IP professionals are well positioned to supply essential inputs to transfer pricing teams, both to drive compliance and optimize deal structures and pricing under applicable transfer pricing laws. Grounded in a basic understanding of relevant concepts, and cognizant of the nature and scope of company IP involved in a transaction, they can flag issues proactively and competently support queries of the transfer pricing team.

For further information on transfer pricing, see these helpful materials published by the Organisation for Economic Co-operation and Development.

This article reflects the authors’ current personal views and should not be necessarily attributed to their current or former employers, or their respective clients or customers.

The Author

Carlo Cotrone

Carlo Cotrone is Senior Intellectual Property Counsel at Baker Hughes, a GE company, in Houston. As lead IP counsel for the Subsea Drilling Systems, Surface Pressure Control, and Wireline Services business units, he develops and manages the execution of offensive and defensive IP strategies; provides IP and general corporate advice; and negotiates strategic agreements with customers, suppliers, and licensees. Carlo also is Adjunct Professor of Law at University of Houston Law Center and a frequent speaker on IP topics. Previously, he practiced law at several firms on the East Coast and in the Midwest, most recently as a partner.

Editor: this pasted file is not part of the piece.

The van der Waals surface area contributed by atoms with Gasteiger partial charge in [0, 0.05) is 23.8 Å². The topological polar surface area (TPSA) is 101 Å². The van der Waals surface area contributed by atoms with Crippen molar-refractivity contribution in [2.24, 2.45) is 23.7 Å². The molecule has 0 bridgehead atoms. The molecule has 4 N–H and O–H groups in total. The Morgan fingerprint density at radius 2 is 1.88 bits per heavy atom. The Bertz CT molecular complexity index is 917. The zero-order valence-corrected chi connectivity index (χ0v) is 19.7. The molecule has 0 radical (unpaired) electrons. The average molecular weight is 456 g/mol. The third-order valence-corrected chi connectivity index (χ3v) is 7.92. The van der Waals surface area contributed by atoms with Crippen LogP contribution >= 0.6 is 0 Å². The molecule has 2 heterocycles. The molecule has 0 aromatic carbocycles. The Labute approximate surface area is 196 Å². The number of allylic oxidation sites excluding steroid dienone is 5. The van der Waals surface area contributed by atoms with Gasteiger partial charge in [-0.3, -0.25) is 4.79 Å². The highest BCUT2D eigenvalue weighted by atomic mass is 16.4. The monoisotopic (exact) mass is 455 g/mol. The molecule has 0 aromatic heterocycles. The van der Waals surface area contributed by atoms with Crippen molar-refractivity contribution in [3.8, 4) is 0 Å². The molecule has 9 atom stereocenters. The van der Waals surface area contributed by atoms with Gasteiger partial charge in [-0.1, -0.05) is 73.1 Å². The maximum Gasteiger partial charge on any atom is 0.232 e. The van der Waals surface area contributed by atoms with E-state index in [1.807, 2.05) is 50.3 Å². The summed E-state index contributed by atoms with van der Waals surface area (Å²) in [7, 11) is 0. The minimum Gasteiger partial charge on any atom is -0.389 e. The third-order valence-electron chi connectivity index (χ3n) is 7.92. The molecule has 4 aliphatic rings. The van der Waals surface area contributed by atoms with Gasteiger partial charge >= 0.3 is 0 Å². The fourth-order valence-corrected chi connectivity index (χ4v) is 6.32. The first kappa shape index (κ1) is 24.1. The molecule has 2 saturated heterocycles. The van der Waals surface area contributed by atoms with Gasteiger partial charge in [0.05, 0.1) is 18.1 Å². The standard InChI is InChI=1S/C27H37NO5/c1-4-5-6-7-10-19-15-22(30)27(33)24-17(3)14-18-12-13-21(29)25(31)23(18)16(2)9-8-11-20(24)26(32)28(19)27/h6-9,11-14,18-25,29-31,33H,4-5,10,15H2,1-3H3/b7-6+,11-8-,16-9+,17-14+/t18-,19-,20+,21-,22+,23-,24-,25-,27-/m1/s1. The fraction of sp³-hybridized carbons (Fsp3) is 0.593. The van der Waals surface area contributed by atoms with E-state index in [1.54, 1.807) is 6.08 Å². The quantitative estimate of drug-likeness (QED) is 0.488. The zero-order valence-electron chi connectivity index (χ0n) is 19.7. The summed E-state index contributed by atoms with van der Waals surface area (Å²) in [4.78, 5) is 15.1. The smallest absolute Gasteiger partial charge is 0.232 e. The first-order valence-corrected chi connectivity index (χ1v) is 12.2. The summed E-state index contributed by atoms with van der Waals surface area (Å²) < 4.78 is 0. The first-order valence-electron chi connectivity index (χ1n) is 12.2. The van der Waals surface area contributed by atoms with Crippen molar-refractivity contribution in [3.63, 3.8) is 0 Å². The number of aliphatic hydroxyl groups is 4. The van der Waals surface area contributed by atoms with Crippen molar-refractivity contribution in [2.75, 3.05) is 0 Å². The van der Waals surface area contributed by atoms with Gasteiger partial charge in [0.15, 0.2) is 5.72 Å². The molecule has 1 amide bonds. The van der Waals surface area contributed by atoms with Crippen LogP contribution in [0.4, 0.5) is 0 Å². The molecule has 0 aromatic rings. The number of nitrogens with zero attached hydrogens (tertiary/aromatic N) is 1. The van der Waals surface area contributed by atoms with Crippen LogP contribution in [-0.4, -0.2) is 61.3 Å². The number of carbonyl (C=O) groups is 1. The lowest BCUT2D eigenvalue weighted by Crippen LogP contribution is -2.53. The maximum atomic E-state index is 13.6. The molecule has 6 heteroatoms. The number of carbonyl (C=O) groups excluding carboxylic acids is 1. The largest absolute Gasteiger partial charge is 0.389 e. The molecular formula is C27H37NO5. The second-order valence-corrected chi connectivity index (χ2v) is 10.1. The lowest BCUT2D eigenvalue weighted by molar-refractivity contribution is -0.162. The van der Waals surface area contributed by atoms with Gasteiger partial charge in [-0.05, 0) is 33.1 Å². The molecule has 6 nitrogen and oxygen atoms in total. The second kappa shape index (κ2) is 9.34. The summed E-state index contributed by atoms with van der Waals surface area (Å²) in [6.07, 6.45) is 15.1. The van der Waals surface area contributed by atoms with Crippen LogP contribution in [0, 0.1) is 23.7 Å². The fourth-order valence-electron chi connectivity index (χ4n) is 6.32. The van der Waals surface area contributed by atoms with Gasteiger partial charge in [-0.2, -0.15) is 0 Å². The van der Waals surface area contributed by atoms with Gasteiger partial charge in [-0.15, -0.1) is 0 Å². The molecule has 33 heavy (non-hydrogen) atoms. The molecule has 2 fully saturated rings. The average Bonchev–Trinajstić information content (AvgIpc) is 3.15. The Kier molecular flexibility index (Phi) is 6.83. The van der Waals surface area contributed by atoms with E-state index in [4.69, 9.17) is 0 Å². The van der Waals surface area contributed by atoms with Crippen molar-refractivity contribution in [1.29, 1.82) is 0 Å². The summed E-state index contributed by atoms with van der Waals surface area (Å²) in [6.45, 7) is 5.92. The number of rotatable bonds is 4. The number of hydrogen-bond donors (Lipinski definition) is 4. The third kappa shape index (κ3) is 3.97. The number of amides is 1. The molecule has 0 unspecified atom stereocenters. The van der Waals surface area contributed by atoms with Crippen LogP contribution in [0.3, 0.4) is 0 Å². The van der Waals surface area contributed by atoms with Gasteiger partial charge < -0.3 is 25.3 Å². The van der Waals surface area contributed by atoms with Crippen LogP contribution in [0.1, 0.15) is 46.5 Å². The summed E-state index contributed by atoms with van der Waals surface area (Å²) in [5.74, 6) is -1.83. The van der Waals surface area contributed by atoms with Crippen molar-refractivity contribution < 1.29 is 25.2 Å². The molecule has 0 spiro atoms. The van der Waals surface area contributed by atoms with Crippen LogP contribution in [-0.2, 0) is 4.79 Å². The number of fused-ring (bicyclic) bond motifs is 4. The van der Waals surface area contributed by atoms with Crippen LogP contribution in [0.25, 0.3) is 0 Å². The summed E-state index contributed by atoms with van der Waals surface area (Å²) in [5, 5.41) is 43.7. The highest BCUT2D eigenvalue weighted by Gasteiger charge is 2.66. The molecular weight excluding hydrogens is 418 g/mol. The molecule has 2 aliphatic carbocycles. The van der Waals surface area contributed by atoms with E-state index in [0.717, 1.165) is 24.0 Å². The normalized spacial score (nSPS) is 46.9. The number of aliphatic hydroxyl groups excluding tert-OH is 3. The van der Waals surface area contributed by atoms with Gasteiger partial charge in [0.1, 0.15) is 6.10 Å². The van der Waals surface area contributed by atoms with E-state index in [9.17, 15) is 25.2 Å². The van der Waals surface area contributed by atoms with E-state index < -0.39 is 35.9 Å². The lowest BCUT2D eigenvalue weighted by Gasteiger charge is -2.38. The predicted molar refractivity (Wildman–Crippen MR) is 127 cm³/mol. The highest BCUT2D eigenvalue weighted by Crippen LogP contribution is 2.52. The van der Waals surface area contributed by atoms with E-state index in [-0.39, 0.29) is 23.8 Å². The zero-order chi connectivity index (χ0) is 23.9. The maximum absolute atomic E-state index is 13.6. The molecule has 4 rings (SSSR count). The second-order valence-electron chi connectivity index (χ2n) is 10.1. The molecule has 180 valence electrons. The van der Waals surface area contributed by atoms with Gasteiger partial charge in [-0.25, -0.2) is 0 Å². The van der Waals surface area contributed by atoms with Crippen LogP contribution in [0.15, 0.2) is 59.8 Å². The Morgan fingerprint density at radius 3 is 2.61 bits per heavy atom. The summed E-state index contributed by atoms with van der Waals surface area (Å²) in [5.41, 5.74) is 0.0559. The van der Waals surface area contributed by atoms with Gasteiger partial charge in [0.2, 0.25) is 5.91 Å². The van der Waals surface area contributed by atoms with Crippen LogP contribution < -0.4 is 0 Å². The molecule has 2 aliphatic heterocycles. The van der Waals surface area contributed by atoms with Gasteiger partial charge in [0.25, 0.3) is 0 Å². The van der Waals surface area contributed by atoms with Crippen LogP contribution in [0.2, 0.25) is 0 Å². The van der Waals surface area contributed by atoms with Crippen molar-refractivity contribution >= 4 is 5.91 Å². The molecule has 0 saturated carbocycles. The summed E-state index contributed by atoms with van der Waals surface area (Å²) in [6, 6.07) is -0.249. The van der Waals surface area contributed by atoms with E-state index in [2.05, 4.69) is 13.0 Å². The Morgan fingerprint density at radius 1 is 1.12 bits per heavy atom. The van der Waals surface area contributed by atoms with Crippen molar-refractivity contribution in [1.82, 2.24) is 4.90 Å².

Carlo Cotrone

Ekow Acquaah is an experienced law clerk with a demonstrated interest in the energy industry, supporting corporate practices of large multinational oil and gas corporations. He is particularly interested in big data analysis and finding unconventional solutions to technical problems that arise in the day-to-day running of a business. Ekow is currently pursuing a Juris Doctor degree at the University of Houston Law Center.

Warning & Disclaimer: The pages, articles and comments on IPWatchdog.com do not constitute legal advice, nor do they create any attorney-client relationship. The articles published express the personal opinion and views of the author and should not be attributed to the author’s employer, clients or the sponsors of IPWatchdog.com. Read more.

Discuss this

There are currently 2 Comments comments. Join the discussion.

  1. Greg Bollis January 11, 2018 12:34 pm

    Carlo, great article.

  2. Catherine Toppin January 15, 2018 9:00 am

    Thanks Carlo. One question, what is a “patent box regime” as referenced in your article.